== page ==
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Boeing’s Paperwork Needed for 787 Deliveries Was Incomplete, Report Says

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An American Airlines Boeing 787-9 Dreamliner.

Joe Raedle/Getty Images


investors could use some good news, but they don’t appear to be getting it Monday morning.

Sunday, Reuters reported that


(ticker: BA) paperwork submission to the Federal Aviation Administration, needed to begin delivering the company’s twin-aisle 787 jets, was incomplete.

Vertical Research Partners analyst Rob Stallard likened the incomplete submission to “submitting your homework [one] minute before the deadline,” adding it is too early to tell whether the snafu will lead to additional delays in the deliveries of the jet.

That is the risk for shareholders. Boeing hasn’t been delivering 787 jets for months after quality problems were discovered in the manufacturing process.

The plane is still flying safely around the globe. This delay is about new deliveries to customers. Boeing didn’t immediately respond to a request for comment early Monday morning.

Wall Street expects 787 deliveries to resume in this quarter, although the number of jets forecast to be delivered is relatively low at 11. The company delivered 48 787 jets back in the second quarter of 2019, before the quality problems arose and before the pandemic slammed air travel and demand for planes.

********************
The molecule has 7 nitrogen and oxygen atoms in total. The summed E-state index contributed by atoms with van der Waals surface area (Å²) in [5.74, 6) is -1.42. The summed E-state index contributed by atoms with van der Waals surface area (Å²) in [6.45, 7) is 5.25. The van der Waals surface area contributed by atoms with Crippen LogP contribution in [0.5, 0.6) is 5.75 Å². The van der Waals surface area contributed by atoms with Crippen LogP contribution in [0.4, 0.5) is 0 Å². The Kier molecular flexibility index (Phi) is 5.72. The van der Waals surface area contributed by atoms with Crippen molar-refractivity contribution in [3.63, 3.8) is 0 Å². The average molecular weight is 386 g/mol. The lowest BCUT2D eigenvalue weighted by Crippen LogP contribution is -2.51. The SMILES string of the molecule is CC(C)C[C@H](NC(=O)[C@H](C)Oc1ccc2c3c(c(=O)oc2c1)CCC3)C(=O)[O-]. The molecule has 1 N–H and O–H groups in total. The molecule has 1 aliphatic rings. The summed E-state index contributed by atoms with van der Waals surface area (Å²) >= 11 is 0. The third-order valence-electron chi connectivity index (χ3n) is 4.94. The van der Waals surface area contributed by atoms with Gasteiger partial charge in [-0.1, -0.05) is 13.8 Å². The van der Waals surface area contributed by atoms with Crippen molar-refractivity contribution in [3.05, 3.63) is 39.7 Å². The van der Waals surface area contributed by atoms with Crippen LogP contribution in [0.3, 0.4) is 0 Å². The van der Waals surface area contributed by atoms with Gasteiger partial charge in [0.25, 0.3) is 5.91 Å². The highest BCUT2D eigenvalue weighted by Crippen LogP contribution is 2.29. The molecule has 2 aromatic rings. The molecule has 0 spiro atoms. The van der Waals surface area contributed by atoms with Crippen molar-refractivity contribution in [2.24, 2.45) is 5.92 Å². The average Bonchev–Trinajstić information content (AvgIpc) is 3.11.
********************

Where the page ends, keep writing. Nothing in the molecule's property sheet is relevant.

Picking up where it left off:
Boeing stock isn’t doing much in response to the report. Shares were down about 0.3% in premarket trading, in line with the market. Futures on the

S&P 500


Dow Jones Industrial Average

were off about 0.3% and 0.2%, respectively.

Boeing stock already reflects a lot of bad news. Shares are down about 37% so far this year and about 51% below their June 52-week high of more than $258 a share.


(AIR.France) shares are down about 13% from their 52-week high.

Regulatory scrutiny of the company remains high following the grounding of the 737 MAX jet between March 2019 and November 2020 in response to two deadly crashes within five months.

Restarting 787 deliveries could help convince investors the worst is behind the company.

Boeing investors might get another bit of good news this week if the company’s space capsule, called Starliner, can complete an uncrewed test flight on May 19. The test was scrubbed in 2021 after a valve problem was discovered.

Write to Al Root at

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